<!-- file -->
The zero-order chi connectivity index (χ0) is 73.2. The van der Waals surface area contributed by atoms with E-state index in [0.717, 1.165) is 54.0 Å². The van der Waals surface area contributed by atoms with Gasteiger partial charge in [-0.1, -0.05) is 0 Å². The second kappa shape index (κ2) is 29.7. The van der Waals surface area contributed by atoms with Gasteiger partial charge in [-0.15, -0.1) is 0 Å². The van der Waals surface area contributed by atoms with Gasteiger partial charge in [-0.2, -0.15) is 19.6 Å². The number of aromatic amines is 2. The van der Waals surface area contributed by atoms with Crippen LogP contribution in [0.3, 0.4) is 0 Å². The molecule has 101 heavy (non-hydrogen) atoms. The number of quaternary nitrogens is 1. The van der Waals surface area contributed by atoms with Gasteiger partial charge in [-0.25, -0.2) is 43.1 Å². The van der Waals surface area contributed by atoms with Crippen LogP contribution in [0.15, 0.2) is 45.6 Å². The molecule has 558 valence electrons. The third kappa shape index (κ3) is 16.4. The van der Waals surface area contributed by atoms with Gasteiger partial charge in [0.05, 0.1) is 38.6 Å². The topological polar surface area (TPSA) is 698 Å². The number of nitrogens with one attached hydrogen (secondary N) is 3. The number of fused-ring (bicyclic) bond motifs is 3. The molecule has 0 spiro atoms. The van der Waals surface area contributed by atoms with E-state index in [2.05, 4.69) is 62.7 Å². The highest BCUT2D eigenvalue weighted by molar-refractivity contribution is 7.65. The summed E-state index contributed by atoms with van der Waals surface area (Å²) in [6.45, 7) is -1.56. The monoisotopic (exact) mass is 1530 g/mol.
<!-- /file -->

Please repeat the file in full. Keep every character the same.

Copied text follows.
The zero-order chi connectivity index (χ0) is 73.2. The van der Waals surface area contributed by atoms with E-state index in [0.717, 1.165) is 54.0 Å². The van der Waals surface area contributed by atoms with Gasteiger partial charge in [-0.1, -0.05) is 0 Å². The second kappa shape index (κ2) is 29.7. The van der Waals surface area contributed by atoms with Gasteiger partial charge in [-0.15, -0.1) is 0 Å². The van der Waals surface area contributed by atoms with Gasteiger partial charge in [-0.2, -0.15) is 19.6 Å². The number of aromatic amines is 2. The van der Waals surface area contributed by atoms with Crippen LogP contribution in [0.3, 0.4) is 0 Å². The molecule has 101 heavy (non-hydrogen) atoms. The number of quaternary nitrogens is 1. The van der Waals surface area contributed by atoms with Gasteiger partial charge in [-0.25, -0.2) is 43.1 Å². The van der Waals surface area contributed by atoms with Crippen LogP contribution in [0.15, 0.2) is 45.6 Å². The molecule has 558 valence electrons. The third kappa shape index (κ3) is 16.4. The van der Waals surface area contributed by atoms with Gasteiger partial charge in [0.05, 0.1) is 38.6 Å². The topological polar surface area (TPSA) is 698 Å². The number of nitrogens with one attached hydrogen (secondary N) is 3. The number of fused-ring (bicyclic) bond motifs is 3. The molecule has 0 spiro atoms. The van der Waals surface area contributed by atoms with E-state index in [2.05, 4.69) is 62.7 Å². The highest BCUT2D eigenvalue weighted by molar-refractivity contribution is 7.65. The summed E-state index contributed by atoms with van der Waals surface area (Å²) in [6.45, 7) is -1.56. The monoisotopic (exact) mass is 1530 g/mol.